My mother-in-law often tried to shy away from the camera, and I am not sure why. She was a beautiful woman, both in and out. She had gorgeous blue eyes that lit up when she told me sweet stories of Scott and his sisters or the special needs students she worked with at school. She had love for so many, and it showed.
I can’t help but wonder if she avoided being in pictures because she was self conscious, or if it was just the fact that she was so busy caring for everyone else, that she forgot to jump into pictures. If she was self conscious, I am not sure why. All I saw was a woman who was a second mother to me, a generous woman who literally gave her everything to those she loved.
A few days after her funeral, Scott, his sisters, his dad and I all dug out a bunch of photo albums and we found OODLES of old pictures of her from her younger years, one of which was one of her pregnant with Scott (one of my favorites). As we looked into the albums of more recent pictures, we noticed as she journeyed further into motherhood and grandmotherhood, she became less likely to BE in the pictures because she was the one taking them.
I think this is something all of us mothers struggle with. I know MY mom is the same. Back in May, for our Mother’s Day post, I asked my mom for a picture of us together when I was young, and she only had two or three. When she saw the one that I picked, she got annoyed with me because she said it wasn’t the best picture of her. I am not sure why she thinks that! Sure, I am being a stinker in the picture, but it captures our relationship perfectly. I love that picture because it is one where she is half laughing and half smiling, and I love seeing my mom with a genuine look of happiness on her face. She is such a beautiful woman who puts everyone else before her, and when she lets us take her picture, that love shines through. Like my mother-in-law, she too, rarely gets in front of the camera. I often have to coax her to cooperate, but in recent years, she is more amenable and I am grateful, especially so that Andrew can have pictures with his one surviving grandmother. She is such a big part of his life, I want to be sure to have photos of all of us together.
I, myself, am one of those people who doesn’t shy away from the camera. In fact, if you asked my mother, she would make a joke that I am a “ham” and will always jump in for an opportunity to have my picture taken. But, over the last two and a half years, a little bit has changed. Ever since Andrew was born, I have jumped at the opportunity to capture his cute little mug for pictures, no matter what the occasion. Photography is one of my hobbies that has truly become something I adore, even more now that I have my own little person to use as a model. And fortunately for me, he takes after my “ham” tendencies and smiles for the camera 95% of the time. The problem with this is, if I am “behind” the camera, well, it is sort of hard for me to be IN the picture.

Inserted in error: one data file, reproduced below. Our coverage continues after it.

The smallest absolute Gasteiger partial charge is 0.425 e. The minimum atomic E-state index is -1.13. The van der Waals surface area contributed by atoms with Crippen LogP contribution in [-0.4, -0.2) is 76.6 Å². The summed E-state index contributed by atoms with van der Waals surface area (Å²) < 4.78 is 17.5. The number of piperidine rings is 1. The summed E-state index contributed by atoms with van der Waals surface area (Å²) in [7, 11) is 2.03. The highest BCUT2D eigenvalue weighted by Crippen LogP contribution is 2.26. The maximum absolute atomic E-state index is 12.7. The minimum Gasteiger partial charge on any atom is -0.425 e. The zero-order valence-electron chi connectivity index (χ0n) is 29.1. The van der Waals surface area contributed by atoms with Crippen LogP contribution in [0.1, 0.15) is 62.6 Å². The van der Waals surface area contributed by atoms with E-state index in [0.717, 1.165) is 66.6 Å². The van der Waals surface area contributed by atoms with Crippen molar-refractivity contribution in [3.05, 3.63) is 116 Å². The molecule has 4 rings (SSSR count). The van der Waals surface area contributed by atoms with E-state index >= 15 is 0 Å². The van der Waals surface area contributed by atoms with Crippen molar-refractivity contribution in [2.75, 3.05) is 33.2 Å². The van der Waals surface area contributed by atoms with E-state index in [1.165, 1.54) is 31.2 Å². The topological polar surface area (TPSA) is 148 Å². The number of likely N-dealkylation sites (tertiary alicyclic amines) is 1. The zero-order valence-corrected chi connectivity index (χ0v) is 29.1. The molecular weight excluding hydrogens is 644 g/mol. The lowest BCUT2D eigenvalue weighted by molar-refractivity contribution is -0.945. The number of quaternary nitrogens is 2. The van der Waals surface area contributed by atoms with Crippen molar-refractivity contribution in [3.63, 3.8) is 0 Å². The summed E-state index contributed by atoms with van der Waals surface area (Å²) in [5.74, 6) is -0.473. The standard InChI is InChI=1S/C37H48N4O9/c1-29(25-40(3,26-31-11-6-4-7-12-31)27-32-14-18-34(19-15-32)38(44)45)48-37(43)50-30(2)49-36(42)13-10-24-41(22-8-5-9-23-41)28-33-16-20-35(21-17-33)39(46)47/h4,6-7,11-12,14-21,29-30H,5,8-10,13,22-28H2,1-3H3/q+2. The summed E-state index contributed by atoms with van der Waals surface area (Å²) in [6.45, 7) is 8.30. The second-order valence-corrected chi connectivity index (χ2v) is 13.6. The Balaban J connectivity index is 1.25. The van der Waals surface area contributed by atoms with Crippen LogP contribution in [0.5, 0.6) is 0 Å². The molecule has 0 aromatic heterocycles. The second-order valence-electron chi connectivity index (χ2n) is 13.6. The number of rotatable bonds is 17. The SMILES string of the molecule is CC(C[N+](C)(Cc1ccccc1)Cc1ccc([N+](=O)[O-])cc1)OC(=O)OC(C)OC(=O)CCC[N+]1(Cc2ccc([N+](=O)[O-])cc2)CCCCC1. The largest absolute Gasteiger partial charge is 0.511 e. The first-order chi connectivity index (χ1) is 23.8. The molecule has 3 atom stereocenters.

I often forget to get in the photos. A few weeks ago, a dear friend of mine came in town, and we took Andrew to the zoo and to the Insectarium. I took a ton of really cute pictures of him with her and with Scott. But it was after she had left that I realized that I didn’t get in a single picture with them. Huge fail on my part, but I feel better knowing that I was busy enjoying the moment with Andrew when he was cracking up over the orangutan giving him a stare-down. I don’t have to be in EVERY picture, but once in a while, I have to remind myself to jump in and hand off the camera, even if it means giving up control of the exposure and the way I WANT the picture to come out. Sometimes I just need to let go and let Scott or someone else catch a quick picture! Even if I look terrible in the picture and my hair is sloppy and I’m wearing no makeup, it doesn’t matter. Andrew will not care in 30 or 40 years whether or not I was perfectly coiffed. What he WILL care about is that he has pictures of us together to remember me by, just like I treasure the few pictures I have with both my mom and my mother-in-law.
The one thing I learned nearly 5 years ago is that sometimes a quick smile and posing for a picture with our family or our kids will mean more to them in life than any gift. It will be the gift of a the smile of your beautiful, giving, and loving spirit captured in a photo. That old adage is true, a picture IS worth a thousand words. In fact, it is worth a lot more than that, especially to your family.
Eudora Welty, one of my favorite southern women writers once said, “A good snapshot keeps a moment from running away.”
Don’t let the opportunity run away. Give your kids that gift. Get IN the picture.